# g and f : ℝ -> ℝ, $f(x)=x^2; g(x)=x$. Prove that f(x) ≥g(x), for all x≥1

I tried proving this by contradiction and so I proved $$f(x) does not hold for all x≥1.

I just took an example of x, eg x=1. $$f(1), the statement is false. Therefore, proof complete.

I would only like to know if my proof is correct and if is not I would like some suggestions about dealing with my problem, thank you.

• Seems unnecessarily complicated to put this as a function analysis terms. It's simply stating for all $x \ge 1$ that $x^2 \ge x$. That's simply a matter of noting if $1 \le x$ then $1\times x \le x\times x$. That's all. Commented Feb 14, 2019 at 1:27
• @fleablood does my proof make sense even though is complicated? Thanks, I totally understand what you are saying. Commented Feb 14, 2019 at 1:30
• "I just took an example of x" One example doesn't prove anything! Consider trying to prove all cats are black and trying to to a proof by contradiction. I'll assume no cats are black. I pick up Felix the Cat. He's black! Contradiction: proof done. All cats are black. Commented Feb 14, 2019 at 1:33
• The negation is that there is some $x \ge 1$ where $f(x) > g(x)$. $x =1$ is not it. To do a proof by contradiction you have to find that no possible $x$ will do. Not just $1$. Commented Feb 14, 2019 at 1:37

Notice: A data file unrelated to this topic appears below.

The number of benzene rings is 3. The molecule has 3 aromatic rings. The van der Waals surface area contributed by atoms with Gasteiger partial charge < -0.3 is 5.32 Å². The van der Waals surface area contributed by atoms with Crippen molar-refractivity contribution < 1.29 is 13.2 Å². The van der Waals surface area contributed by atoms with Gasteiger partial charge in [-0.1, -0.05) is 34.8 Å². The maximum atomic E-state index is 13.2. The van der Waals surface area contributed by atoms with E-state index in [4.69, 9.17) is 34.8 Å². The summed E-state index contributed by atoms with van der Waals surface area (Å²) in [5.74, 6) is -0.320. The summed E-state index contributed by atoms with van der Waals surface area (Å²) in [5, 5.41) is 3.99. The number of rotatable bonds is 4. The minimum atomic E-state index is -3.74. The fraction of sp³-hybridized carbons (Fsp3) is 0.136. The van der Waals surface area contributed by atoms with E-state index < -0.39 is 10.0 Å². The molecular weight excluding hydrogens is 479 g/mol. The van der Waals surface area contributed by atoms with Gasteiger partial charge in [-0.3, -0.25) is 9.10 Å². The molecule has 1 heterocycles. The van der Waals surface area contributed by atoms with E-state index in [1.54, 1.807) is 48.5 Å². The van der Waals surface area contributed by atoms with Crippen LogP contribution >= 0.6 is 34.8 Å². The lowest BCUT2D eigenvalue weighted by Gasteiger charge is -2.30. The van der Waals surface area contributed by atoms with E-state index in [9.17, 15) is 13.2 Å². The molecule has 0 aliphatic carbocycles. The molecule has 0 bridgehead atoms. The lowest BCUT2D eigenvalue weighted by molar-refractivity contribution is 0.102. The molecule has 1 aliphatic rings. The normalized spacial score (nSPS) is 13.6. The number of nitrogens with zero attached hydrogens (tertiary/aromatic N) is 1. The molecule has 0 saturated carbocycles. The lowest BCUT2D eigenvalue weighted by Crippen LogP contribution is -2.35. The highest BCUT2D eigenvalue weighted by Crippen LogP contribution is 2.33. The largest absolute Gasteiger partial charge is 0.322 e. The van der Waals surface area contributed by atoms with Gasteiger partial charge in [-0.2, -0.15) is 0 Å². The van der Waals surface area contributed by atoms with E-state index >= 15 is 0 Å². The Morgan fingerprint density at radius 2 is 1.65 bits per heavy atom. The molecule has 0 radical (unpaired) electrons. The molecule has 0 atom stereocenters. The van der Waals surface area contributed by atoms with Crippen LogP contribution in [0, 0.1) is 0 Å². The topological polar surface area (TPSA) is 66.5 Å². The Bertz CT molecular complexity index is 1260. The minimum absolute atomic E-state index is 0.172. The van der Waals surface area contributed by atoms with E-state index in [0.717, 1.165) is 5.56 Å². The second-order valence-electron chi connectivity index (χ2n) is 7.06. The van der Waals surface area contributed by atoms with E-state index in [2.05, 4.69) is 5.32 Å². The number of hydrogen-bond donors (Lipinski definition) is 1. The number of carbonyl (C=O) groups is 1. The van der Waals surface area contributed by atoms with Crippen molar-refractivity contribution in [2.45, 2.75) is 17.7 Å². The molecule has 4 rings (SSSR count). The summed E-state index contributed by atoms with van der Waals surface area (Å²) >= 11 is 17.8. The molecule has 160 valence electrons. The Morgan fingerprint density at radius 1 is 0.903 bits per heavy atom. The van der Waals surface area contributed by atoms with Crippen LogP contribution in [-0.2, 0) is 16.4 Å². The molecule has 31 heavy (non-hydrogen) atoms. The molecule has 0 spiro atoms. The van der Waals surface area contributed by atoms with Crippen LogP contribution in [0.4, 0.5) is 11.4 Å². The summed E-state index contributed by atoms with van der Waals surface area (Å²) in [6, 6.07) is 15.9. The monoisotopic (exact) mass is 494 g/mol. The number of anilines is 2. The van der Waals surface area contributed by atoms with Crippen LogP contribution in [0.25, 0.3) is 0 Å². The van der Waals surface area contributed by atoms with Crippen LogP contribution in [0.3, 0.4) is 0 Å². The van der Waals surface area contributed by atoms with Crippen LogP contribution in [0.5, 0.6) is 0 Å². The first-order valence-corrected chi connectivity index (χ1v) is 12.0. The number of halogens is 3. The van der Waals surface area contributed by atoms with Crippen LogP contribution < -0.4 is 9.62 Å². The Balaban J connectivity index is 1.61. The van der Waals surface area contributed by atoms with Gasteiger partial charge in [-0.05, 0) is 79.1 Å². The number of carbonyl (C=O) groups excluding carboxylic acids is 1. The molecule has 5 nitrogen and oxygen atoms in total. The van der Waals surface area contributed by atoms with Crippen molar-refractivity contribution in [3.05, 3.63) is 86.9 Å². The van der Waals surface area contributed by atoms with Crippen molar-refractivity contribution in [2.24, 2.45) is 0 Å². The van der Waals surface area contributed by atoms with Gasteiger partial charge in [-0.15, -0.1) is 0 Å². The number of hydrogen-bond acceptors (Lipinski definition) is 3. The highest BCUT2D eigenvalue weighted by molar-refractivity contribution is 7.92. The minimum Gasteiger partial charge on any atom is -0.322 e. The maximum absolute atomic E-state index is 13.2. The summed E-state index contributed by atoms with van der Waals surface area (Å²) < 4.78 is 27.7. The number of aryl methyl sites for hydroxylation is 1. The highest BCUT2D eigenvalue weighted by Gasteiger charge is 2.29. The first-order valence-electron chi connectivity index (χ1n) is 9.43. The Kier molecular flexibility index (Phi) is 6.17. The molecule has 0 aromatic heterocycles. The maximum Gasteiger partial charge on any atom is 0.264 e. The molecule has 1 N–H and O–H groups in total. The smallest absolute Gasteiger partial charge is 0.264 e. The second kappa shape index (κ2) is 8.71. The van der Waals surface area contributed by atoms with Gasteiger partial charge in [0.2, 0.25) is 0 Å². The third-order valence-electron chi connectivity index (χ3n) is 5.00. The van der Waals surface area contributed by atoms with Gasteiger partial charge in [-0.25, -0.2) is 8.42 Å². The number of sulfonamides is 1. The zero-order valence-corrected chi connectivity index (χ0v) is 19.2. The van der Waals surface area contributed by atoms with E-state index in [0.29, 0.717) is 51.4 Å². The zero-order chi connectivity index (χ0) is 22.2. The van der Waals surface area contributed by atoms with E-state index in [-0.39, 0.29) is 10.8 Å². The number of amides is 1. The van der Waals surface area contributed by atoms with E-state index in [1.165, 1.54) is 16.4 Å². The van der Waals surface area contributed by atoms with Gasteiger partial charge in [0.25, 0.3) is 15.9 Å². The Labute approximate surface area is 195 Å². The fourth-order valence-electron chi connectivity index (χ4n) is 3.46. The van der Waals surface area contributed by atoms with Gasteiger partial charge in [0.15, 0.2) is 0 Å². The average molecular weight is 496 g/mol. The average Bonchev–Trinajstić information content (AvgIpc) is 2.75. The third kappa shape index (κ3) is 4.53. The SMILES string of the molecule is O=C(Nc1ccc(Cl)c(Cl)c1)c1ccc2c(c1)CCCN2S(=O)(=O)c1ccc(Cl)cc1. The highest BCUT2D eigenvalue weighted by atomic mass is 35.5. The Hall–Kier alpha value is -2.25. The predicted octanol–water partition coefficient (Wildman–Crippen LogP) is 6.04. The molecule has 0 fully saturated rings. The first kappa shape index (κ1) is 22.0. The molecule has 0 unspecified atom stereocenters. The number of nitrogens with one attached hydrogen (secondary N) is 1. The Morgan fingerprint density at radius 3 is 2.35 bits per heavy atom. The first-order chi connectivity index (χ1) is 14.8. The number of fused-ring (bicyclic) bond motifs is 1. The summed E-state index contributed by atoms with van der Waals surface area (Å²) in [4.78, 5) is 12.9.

• As flea says, $f(1)=1\not<1=g(1)$. Commented Feb 14, 2019 at 1:39

I'll critique your proof. You're trying to refute the theorem by finding a counterexample. With that correction, so far, so good -- that's a perfectly valid technique. But testing one example and discovering that it's not a counterexample is not, of course, a proof.

Your theorem is: $$\forall x ~(x \geq 1 \Rightarrow x^2 \geq x$$). So to find a counterexample you need to find an $$x$$ so that this implication fails. That means you need an example of $$x$$ such that $$x \geq 1$$ and $$x^2 \lt x$$. Note that this second inequality has to be strict.

This is where your attempt fails. You tried to use $$x=1$$ as your counterexample, but $$1^2 = 1$$ so you don't have strict inequality, and that means you don't have a counterexample.

In fact, for the reasons discussed above, there are no counterexamples because the theorem is true.

If $$1 \le x$$ then $$0 < x$$ and $$1\cdot x \le x\cdot x$$.

That's all.

Finding one instance which works does not, as pointed out by others, in anyway constitute a proof. That only serves to disprove the claim that something is never true.

In terms of proving it, we can employ a similar method to the one you suggest, but make our example arbitrary. Let's say that $$x=1+t; t> 0$$

Then: $$(1+t)^2 =1+2t+t^2$$

Undeniably $$2t>t$$ for $$t>0$$, therefore $$(1+t)^2>1+t$$

Equality is at $$t=0$$ and this is easy to show.